UC Berkeley ranks 13th nationally for professor pay

UC Berkeley campus: its professors are ranked 13th nationally for compensation. Photo: Tracey Taylor

The average salary for a UC Berkeley professor is $149,100 which puts the university at 13th place in a recently published ranking of the highest paying colleges in America.

Harvard University professors are the top-earning educators in the country, garnering an average annual salary of $193,800, according to the report by American Association of University Professors.

While the sums involved may seem relatively healthy, the report concludes that compensation levels at U.S. universities are stagnating, and that the outlook generally on the financial front is bleak. “Although the worst recession since the Great Depression is now technically over, our analysis of faculty compensation and forecasts for state revenues indicates that the negative impact on higher education will continue for years in many states,” it states.

The survey cuts the data in a multitude of ways, analyzing how factors such as tenure, gender, and experience affect compensation levels.

It also asks who, outside the professoriate, should care what happens to faculty salaries and benefits during a recession. The report’s answer: “Everyone who hopes to be employed in the future, bring home a paycheck, and have something left over to put into savings should care. In the second decade of the 21st century, we live our lives in a global knowledge economy.”

Read the full report here.

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  • reader

    The number sounds very high. I didn’t not see the acutal number for UCB in the report, what is your source other than the website linked in the article? Is $149K for salary or total compensation? See here for the UCB faculty salary: http://www.ucop.edu/acadpersonnel/0910/table1.pdf. As you can see, after 20 years with UC, a professor can expect to get about $85K from UC (if he survives the tenure ordeal, that is). If he receives research funding, he may be able to pay himself to do research in the summer which raises the salary about 25%.

  • http://twitter.com/LitNow Andrew Day

    As someone who left academia in part to make more money, I’m stunned by those numbers. And from what I’ve heard from friends who stayed in academia, they’re nowhere near accurate. $149,100 can’t be a mean salary for professors, or even tenured professors – those numbers must be much lower.

  • Anonymous

    UC salaries are public information. Follow this link and search for Professor, Associate Professor, Assistant Professor. You will find professors making 149,000 — but you will also find some making $250K. And the professors at the various UC Medical Centers range upwards to seven-figure salaries.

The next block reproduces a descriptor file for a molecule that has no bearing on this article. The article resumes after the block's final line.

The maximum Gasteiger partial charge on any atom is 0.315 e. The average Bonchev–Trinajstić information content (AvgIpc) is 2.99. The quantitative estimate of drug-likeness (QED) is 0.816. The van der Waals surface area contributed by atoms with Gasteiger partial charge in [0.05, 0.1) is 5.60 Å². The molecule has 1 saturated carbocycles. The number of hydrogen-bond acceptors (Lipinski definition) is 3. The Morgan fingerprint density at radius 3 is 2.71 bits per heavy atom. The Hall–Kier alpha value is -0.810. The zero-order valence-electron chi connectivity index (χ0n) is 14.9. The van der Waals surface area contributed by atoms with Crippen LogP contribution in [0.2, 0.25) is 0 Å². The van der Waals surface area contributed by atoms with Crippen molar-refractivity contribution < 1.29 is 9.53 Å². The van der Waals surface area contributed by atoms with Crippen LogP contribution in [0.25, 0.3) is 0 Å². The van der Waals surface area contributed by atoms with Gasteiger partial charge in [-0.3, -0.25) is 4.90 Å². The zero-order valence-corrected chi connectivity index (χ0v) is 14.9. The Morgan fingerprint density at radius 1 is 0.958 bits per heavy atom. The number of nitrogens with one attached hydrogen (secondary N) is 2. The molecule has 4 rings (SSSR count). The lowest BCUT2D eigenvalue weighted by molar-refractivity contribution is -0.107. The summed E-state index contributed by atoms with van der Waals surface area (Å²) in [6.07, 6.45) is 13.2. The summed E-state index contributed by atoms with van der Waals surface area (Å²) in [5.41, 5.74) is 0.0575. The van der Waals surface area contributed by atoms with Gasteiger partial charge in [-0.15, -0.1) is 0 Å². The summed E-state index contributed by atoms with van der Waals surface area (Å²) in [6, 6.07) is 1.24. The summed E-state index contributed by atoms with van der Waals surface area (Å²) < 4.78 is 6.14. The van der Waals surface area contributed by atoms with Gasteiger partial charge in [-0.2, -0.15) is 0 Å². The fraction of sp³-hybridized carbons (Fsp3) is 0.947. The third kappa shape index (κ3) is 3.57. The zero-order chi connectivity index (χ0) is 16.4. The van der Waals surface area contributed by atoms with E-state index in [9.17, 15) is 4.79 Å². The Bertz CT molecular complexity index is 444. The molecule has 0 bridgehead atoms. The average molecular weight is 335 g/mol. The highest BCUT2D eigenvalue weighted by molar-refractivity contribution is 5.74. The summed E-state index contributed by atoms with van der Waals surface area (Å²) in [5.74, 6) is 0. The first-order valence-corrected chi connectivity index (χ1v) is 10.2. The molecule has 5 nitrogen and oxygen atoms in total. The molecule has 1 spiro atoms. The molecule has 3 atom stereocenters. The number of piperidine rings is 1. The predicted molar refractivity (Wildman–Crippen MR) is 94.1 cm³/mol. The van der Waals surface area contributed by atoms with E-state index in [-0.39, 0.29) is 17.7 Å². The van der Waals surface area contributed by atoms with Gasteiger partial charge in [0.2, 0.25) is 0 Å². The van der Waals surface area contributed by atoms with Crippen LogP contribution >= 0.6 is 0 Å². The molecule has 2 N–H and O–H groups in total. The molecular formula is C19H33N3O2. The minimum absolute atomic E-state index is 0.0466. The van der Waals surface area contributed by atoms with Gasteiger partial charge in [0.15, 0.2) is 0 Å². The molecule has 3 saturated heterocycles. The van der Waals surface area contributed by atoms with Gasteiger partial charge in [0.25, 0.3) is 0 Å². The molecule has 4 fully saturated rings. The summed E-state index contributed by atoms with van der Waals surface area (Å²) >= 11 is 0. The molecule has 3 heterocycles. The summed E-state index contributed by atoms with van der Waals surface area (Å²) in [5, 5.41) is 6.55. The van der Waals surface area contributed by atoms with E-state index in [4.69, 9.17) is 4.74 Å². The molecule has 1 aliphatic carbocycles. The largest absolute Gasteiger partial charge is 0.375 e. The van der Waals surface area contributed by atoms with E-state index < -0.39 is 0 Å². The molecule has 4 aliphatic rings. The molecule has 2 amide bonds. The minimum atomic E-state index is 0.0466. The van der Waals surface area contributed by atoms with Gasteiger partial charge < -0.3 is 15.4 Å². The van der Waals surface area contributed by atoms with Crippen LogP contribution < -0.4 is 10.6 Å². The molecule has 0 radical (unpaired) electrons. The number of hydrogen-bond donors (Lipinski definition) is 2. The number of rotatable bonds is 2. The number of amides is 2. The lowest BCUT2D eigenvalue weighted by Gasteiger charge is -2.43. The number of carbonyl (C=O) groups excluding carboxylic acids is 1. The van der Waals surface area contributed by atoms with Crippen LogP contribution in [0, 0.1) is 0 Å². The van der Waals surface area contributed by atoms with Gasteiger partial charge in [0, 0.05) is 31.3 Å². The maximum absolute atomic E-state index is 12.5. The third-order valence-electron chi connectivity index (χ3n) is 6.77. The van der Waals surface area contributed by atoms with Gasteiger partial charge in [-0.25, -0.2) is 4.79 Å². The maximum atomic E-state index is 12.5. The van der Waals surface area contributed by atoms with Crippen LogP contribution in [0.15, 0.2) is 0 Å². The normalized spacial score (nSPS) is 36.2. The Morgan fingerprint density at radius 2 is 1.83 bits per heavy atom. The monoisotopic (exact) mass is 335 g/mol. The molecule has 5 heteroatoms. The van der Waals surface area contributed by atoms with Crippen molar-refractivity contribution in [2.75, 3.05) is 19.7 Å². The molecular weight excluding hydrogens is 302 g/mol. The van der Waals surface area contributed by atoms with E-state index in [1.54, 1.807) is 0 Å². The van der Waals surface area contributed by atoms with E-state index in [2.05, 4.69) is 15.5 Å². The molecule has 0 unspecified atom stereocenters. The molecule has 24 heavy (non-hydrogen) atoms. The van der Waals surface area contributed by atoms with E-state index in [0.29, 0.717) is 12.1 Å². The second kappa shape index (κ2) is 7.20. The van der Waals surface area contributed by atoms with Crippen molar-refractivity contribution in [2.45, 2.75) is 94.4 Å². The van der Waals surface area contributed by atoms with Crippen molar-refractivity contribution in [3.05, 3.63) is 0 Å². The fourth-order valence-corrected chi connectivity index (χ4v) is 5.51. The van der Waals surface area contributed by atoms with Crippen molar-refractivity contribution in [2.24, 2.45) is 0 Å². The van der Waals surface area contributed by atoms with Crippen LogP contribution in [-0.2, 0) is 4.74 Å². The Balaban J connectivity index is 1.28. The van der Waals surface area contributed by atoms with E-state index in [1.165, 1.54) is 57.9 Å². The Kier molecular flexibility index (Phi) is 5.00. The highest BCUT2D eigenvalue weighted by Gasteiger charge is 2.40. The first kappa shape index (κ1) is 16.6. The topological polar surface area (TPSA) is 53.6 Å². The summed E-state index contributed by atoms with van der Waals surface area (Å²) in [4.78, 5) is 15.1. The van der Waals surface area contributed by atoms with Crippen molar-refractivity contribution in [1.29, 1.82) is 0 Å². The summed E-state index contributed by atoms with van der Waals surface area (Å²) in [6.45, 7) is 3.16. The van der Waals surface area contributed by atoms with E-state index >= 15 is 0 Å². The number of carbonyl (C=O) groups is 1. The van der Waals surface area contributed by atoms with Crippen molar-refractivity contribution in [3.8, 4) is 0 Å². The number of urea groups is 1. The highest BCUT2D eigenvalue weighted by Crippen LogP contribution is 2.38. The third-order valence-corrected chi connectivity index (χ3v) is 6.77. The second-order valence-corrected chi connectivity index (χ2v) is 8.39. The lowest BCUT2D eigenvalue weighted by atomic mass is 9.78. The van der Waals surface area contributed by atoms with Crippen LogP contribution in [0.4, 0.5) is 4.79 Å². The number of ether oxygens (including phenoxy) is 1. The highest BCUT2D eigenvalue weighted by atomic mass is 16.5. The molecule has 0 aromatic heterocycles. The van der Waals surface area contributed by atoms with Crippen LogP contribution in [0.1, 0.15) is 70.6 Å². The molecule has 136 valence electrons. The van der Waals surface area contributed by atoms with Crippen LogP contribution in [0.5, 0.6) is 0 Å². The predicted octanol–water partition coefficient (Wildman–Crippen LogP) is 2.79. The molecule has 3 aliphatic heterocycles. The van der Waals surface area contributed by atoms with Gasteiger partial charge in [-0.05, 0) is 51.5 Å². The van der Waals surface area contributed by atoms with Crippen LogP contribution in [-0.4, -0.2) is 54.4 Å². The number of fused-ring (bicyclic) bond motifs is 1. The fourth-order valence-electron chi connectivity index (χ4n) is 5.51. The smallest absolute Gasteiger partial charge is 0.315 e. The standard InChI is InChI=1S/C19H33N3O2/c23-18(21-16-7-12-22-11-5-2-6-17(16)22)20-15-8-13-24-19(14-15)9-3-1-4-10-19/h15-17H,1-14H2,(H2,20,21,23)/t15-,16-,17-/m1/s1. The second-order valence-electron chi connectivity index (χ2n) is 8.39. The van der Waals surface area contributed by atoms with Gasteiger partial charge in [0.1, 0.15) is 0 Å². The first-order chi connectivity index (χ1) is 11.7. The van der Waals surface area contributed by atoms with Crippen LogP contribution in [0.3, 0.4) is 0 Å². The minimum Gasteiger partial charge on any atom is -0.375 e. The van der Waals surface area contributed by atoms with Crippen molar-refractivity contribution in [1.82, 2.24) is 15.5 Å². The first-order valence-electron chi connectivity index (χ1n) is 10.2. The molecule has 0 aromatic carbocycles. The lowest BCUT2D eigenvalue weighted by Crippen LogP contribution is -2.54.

http://ucpay.globl.org/

  • AsperiTe

    that’s awfully high. depending upon department, etc. you are making 80-100K as an assistant prof (summer salary included–hope you get some grants in!). if you get tenure, are wildly successful, etc. then yes, your salary grows. the other thing to consider is that many of the faculty are in their late 40’s to early 60’s, so their pay is naturally higher after years and years and years of 2% increases, etc.

  • bbp

    I wish news reports would attend to the huge disparities cloaked in these averages.

    The average salary of a professor depends heavily on what department he is in. The big salaries are in law and business (and medicine), with many professors making 200-400. Economics professors and other fields with a healthier outside job market also command significant salaries.

    Assistant professors in the humanities and most social sciences start out in the 50s or low 60s. Many full professors in these fields make somewhere in the 80s or 90s. Only the very famous make it well into the 100s.

  • UCBerkeley Employee

    The sacbee.com/statepay database is pretty interesting. I see many older/tenured biology professors making >150 k (which is what ucop.edu/acadpersonnel/0910/table1.pdf claims is the max for a Professor Step IX grade employee). What is the explanation? Is that Table irrelevant when it comes to salary negotiations?

  • Jouee

    The data is skewed due to a handful of 2 million+ salaries. We need to see the median (which is considerably lower) to have a true sense of typically salaries.